Inner-city Vietnamese restaurants have long been satisfying the appetites of those who crave the fresh flavours of Vietnam but don’t necessarily want to drive an hour South-West of Sydney to the likes of Bankstown and Cabramatta.
Gia Hoi (Haymarket) has become my go-to place for a decent bowl of pho or bun bo hue in the city. Ah, there’s also Fat Noodle (Pyrmont). Then there’s restaurants in the Inner-West, such as Saigon Saigon (Glebe), Bau Truong (Marrickville), Nha Tranh (Five Dock) which are all great for good night out. The bun rieu la lot (Vietnamese tomato and crab noodle soup with betel leaves) at Thuy Huong in Marrickville is worth a mention too!
Saigon Bay sits on Oxford Street near where Cantina (I can’t believe they’ve closed down!) once was. It’s in walking distance from home (before I moved) so when the owner invited me to sample the menu, I thought it’d be a good opportunity to try a restaurant which I may not have otherwise selected.
Absolutely every table around us seems to have ordered the Saigonbay duck pancake ($14.90) so intrigued by the popularity, we decide it’s a must-try. They’re on the ‘seasonal specials’ menu and are a cross between a Peking duck san choy bow and a banh xeo (Vietnamese pancake). Boneless BBQ duck slices are embedded within the crispy pancake shell and are served with fresh iceberg lettuce plates, mints, coriander and their housemade fish dipping sauce. I love love love the contrasting textures and flavours and the crispy duck pancake combination works really well!
We also start with the papaya salad with prawns (goi du du, $18.90), one of my most favourite salad types. The green papaya has been grated a little more coarsely than norm but this salad is all about the crunch of the papaya and peanuts and the sharpness of the Vietnamese mint so it still satisfies.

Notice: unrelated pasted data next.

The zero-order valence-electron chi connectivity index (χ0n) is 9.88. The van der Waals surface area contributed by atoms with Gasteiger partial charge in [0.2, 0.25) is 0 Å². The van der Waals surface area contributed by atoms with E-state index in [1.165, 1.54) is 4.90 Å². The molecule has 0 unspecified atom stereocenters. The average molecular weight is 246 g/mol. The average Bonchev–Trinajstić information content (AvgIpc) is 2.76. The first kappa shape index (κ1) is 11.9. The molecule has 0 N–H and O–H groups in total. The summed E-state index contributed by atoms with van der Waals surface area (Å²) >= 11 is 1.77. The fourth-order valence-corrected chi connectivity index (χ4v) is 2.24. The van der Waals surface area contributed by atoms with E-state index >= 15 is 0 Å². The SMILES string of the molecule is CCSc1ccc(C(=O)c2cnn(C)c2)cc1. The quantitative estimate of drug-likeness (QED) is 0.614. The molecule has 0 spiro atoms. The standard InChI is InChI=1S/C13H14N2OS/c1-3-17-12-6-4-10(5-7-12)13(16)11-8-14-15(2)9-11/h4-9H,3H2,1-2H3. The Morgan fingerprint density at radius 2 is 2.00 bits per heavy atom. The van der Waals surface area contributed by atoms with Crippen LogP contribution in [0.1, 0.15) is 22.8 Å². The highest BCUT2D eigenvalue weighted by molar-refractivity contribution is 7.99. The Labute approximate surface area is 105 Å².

Main course is a tough decision battle between specialty dishes such as the camp fire beef, sizzling wild boar, the stuffed boneless chicken (ga rut xuong, $23.90) and the snapper fillet claypot (ca mu kho to, $23.90). We end up going for the latter two.
The build up of flavours in the stuffed boneless chicken is definitely a one-up on the common Vietnamese/Chinese crispy skin chicken. Not only do you have the glossy crispy skin, but tucked within the moist chicken meat is a divine mince mixture, faintly resembling that of cha gio (Vietnamese spring rolls).
The snapper fillet claypot is one of many claypot options on the menu. I adore the balance of sweet, salty and heat (pepper) and the humble nature of the black pepper caramel sauce. There’s lots of ginger, shallots, garlic, sugar, fish sauce and pepper and the richness of the sauce makes each fillet of fish go such a long way!
It’s a very nostalgic dish for me too as it brings back memories of my Dad’s childhood in Vietnam. I fondly remember him telling us stories of how he’d be tricked into eating an entire bowl of rice with just the same piece of meat being flicked off each spoonful as it was about to reach his mouth!
Thankfully, there’s more than enough here for two so if anything, Zen and I try to eat as less salad and rice as possible.
The quote on the dessert menu rightly speaks my mind – “A meal without dessert is incomplete” so we share the sticky rice pudding with coconut milk ($6) and the fried ice-cream with topping ($6).
I am still completely obsessed with coconut (since returning from Fiji and Malaysia) so with the shredded coconut and coconut cream on top of the sticky rice, and the coconut in the fried ice-cream batter, the meal definitely finishes on a happy note.
I also have some exciting news for you which involves FREE DESSERT!
The lovely owners of Saigon Bay have offered an exclusive freebie for all of my dear blog readers! Simply mention ‘Jenius blog’ when you dine at the restaurant for FREE DESSERT FOR 2 with any orders over $50!
Offer valid until 30 June 2012.
249 Oxford Street, Sydney, NSW
Phone: (02) 9360 3220
JENIUS dined as guests of Saigon Bay